Eating a sandwich the other day, I started to think about bread. The sandwich was good, apart from the bread. The bread wasn’t bad. It was nicely chewy, a little grainy, didn’t disintegrate due to juicy tomato slices, but it was sweet. Really sweet. Everything was good about the sandwich apart from that sweetness.
Until I started to live overseas, I didn’t give bread much thought beyond ‘Do I have enough for toast?” If bread on a holiday in a foreign country was different from the bread at home, it was no big deal. Vacations are opportunities to try all sorts of new things, and since vacations outside the UK meant France, it was all very good! But when being overseas is your everyday reality, it matters a little more. It wasn’t an issue when I lived in Italy. Plenty of decent (and not sweet) bread there. But as I moved further from home, I realized bread is certainly not the same thing in every country. To clarify, I’m talking about sliced bread. I know that buying a fresh, whole loaf is invariably tastier, but more often than not, I buy sliced loaves for convenience. I used to go to a bakery and get them to slice up a granary loaf while I waited back in the UK. I’ve not seen a bakery, as I know it, in the town where I now live.
When I lived in Japan, I was amazed by the sliced bread. For a start, they don’t sell you the whole loaf. You buy it in bags of between 4 and 8 slices. It was often doorstep-thick, soft and puffy, but lacking in body and texture. Not to mention fibre! Wholemeal bread was relatively scarce, though it existed, but it too was soft, squishy, and far too sweet. http://malaysia-seikatsu.com/acc/bread-in-japan
I learned to eat rice balls stuffed with picked plums and wrapped in seaweed instead, or rice rolls filled with fermented soy beans. I still would if they were relatively available here. I really enjoyed them!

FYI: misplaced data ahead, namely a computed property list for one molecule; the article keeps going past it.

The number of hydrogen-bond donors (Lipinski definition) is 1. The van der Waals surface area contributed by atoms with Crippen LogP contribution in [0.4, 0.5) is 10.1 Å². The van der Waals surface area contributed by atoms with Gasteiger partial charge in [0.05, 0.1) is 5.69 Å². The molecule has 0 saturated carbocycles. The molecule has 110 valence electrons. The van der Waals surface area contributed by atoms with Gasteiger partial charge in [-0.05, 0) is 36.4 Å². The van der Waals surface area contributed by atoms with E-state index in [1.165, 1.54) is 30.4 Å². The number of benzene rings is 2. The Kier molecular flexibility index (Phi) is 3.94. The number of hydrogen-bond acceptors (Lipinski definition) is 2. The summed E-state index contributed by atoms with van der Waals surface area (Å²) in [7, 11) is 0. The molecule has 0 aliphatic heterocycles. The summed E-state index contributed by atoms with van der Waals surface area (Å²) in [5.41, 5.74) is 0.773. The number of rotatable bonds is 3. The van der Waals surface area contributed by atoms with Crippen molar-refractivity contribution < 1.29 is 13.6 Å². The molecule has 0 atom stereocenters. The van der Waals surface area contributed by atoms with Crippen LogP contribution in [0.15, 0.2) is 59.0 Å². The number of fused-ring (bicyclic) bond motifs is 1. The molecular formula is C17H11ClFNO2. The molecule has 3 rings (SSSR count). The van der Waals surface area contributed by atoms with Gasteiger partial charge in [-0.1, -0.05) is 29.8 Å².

Now I live in the US, and bread looks a lot more like the bread I ate in the UK. Loaves are full size. I have a wide choice of whole-wheat breads made of various grains. However, it still doesn’t taste like home. The main difference between British bread and American bread is the sweetness. Bread here is sweet. Much sweeter than English bread. One of the few things I remember from studying Dante many years ago is the line in Purgatory where he talked about the saltiness of other’s bread. He was speaking both figuratively and literally (the salty/bitterness of exile, and the actual saltiness of bread from outside Tuscany: see this blog post for an explanation of Tuscan bread). For some reason that resonated with me when I read it and now I always think of that when I eat bread here – while certainly not in exile, I’ve chosen to settle abroad, and the bread just isn’t right! It looks right, smells right, but it just doesn’t taste right due to that sweetness. Although here is now my home, there will always be little differences that will never feel quite right.
“Tu proverai sì come sa di sale
lo pane altrui,
(You will know how salty another’s bread tastes,)
Paradiso XVII: 58-59
And my preferred loaf? A nice granary. What’s yours?